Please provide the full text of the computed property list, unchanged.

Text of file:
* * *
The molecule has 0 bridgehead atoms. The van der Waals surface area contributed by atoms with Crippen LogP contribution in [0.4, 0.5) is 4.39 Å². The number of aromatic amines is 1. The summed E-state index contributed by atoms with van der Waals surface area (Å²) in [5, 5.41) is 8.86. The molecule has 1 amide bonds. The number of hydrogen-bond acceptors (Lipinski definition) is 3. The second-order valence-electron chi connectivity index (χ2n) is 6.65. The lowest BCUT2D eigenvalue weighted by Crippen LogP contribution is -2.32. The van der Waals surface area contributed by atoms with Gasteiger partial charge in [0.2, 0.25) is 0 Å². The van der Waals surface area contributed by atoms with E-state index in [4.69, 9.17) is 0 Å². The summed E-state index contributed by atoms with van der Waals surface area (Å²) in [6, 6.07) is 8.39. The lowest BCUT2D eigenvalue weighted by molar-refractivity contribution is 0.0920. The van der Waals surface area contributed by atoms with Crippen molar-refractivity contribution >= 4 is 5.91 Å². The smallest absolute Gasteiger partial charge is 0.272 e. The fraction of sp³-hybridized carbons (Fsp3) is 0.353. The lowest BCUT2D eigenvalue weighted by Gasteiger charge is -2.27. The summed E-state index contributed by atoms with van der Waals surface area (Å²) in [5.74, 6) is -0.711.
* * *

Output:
The molecule has 0 bridgehead atoms. The van der Waals surface area contributed by atoms with Crippen LogP contribution in [0.4, 0.5) is 4.39 Å². The number of aromatic amines is 1. The summed E-state index contributed by atoms with van der Waals surface area (Å²) in [5, 5.41) is 8.86. The molecule has 1 amide bonds. The number of hydrogen-bond acceptors (Lipinski definition) is 3. The second-order valence-electron chi connectivity index (χ2n) is 6.65. The lowest BCUT2D eigenvalue weighted by Crippen LogP contribution is -2.32. The van der Waals surface area contributed by atoms with Gasteiger partial charge in [0.2, 0.25) is 0 Å². The van der Waals surface area contributed by atoms with E-state index in [4.69, 9.17) is 0 Å². The summed E-state index contributed by atoms with van der Waals surface area (Å²) in [6, 6.07) is 8.39. The lowest BCUT2D eigenvalue weighted by molar-refractivity contribution is 0.0920. The van der Waals surface area contributed by atoms with Crippen molar-refractivity contribution >= 4 is 5.91 Å². The smallest absolute Gasteiger partial charge is 0.272 e. The fraction of sp³-hybridized carbons (Fsp3) is 0.353. The lowest BCUT2D eigenvalue weighted by Gasteiger charge is -2.27. The summed E-state index contributed by atoms with van der Waals surface area (Å²) in [5.74, 6) is -0.711.